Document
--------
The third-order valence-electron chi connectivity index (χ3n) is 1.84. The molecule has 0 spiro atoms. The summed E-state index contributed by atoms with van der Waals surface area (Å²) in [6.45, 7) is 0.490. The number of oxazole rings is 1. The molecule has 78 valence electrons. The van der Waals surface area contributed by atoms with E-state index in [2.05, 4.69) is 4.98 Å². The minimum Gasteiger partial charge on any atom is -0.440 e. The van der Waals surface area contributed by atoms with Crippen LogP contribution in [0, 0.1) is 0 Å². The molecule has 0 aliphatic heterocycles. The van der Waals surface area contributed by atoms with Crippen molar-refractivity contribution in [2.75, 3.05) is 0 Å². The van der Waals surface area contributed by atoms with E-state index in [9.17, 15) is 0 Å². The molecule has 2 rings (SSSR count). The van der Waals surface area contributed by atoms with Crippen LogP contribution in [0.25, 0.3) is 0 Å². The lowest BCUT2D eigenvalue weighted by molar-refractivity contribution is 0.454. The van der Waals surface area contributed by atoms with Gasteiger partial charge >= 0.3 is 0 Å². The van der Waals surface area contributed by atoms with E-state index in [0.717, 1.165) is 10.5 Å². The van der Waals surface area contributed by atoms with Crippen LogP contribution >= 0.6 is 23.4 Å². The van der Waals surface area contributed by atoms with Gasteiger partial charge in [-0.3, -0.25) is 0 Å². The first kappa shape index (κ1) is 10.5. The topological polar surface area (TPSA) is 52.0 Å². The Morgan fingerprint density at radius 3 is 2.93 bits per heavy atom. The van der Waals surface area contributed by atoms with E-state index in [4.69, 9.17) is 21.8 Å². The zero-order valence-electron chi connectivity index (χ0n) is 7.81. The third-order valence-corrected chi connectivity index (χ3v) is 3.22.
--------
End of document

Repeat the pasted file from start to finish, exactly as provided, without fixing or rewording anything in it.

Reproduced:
The third-order valence-electron chi connectivity index (χ3n) is 1.84. The molecule has 0 spiro atoms. The summed E-state index contributed by atoms with van der Waals surface area (Å²) in [6.45, 7) is 0.490. The number of oxazole rings is 1. The molecule has 78 valence electrons. The van der Waals surface area contributed by atoms with E-state index in [2.05, 4.69) is 4.98 Å². The minimum Gasteiger partial charge on any atom is -0.440 e. The van der Waals surface area contributed by atoms with Crippen LogP contribution in [0, 0.1) is 0 Å². The molecule has 0 aliphatic heterocycles. The van der Waals surface area contributed by atoms with Crippen molar-refractivity contribution in [2.75, 3.05) is 0 Å². The van der Waals surface area contributed by atoms with E-state index in [9.17, 15) is 0 Å². The molecule has 2 rings (SSSR count). The van der Waals surface area contributed by atoms with Crippen LogP contribution in [0.25, 0.3) is 0 Å². The lowest BCUT2D eigenvalue weighted by molar-refractivity contribution is 0.454. The van der Waals surface area contributed by atoms with Gasteiger partial charge >= 0.3 is 0 Å². The van der Waals surface area contributed by atoms with E-state index in [0.717, 1.165) is 10.5 Å². The van der Waals surface area contributed by atoms with Crippen LogP contribution >= 0.6 is 23.4 Å². The van der Waals surface area contributed by atoms with Gasteiger partial charge in [-0.3, -0.25) is 0 Å². The first kappa shape index (κ1) is 10.5. The topological polar surface area (TPSA) is 52.0 Å². The Morgan fingerprint density at radius 3 is 2.93 bits per heavy atom. The van der Waals surface area contributed by atoms with E-state index in [4.69, 9.17) is 21.8 Å². The zero-order valence-electron chi connectivity index (χ0n) is 7.81. The third-order valence-corrected chi connectivity index (χ3v) is 3.22.